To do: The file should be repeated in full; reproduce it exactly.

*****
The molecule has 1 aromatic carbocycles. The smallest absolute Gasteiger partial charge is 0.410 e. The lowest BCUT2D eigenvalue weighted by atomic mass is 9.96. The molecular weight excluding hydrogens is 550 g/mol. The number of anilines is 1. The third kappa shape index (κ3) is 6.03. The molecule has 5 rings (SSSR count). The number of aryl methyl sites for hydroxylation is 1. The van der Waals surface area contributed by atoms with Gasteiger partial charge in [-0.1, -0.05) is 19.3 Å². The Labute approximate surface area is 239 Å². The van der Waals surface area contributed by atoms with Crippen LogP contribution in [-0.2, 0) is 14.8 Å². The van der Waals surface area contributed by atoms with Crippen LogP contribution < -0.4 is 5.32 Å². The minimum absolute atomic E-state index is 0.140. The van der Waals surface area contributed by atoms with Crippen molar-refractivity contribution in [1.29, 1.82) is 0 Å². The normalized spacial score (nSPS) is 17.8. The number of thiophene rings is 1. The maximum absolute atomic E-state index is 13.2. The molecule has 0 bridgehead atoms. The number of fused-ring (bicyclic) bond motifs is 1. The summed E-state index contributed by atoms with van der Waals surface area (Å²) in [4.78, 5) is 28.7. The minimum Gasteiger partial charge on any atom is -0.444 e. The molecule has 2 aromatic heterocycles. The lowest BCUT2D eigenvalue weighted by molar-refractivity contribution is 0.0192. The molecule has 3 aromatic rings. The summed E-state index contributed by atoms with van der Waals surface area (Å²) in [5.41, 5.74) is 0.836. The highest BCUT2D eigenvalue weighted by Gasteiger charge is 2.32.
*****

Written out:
The molecule has 1 aromatic carbocycles. The smallest absolute Gasteiger partial charge is 0.410 e. The lowest BCUT2D eigenvalue weighted by atomic mass is 9.96. The molecular weight excluding hydrogens is 550 g/mol. The number of anilines is 1. The third kappa shape index (κ3) is 6.03. The molecule has 5 rings (SSSR count). The number of aryl methyl sites for hydroxylation is 1. The van der Waals surface area contributed by atoms with Gasteiger partial charge in [-0.1, -0.05) is 19.3 Å². The Labute approximate surface area is 239 Å². The van der Waals surface area contributed by atoms with Crippen LogP contribution in [-0.2, 0) is 14.8 Å². The van der Waals surface area contributed by atoms with Crippen LogP contribution < -0.4 is 5.32 Å². The minimum absolute atomic E-state index is 0.140. The van der Waals surface area contributed by atoms with Crippen molar-refractivity contribution in [1.29, 1.82) is 0 Å². The normalized spacial score (nSPS) is 17.8. The number of thiophene rings is 1. The maximum absolute atomic E-state index is 13.2. The molecule has 0 bridgehead atoms. The number of fused-ring (bicyclic) bond motifs is 1. The summed E-state index contributed by atoms with van der Waals surface area (Å²) in [4.78, 5) is 28.7. The minimum Gasteiger partial charge on any atom is -0.444 e. The molecule has 2 aromatic heterocycles. The lowest BCUT2D eigenvalue weighted by molar-refractivity contribution is 0.0192. The molecule has 3 aromatic rings. The summed E-state index contributed by atoms with van der Waals surface area (Å²) in [5.41, 5.74) is 0.836. The highest BCUT2D eigenvalue weighted by Gasteiger charge is 2.32.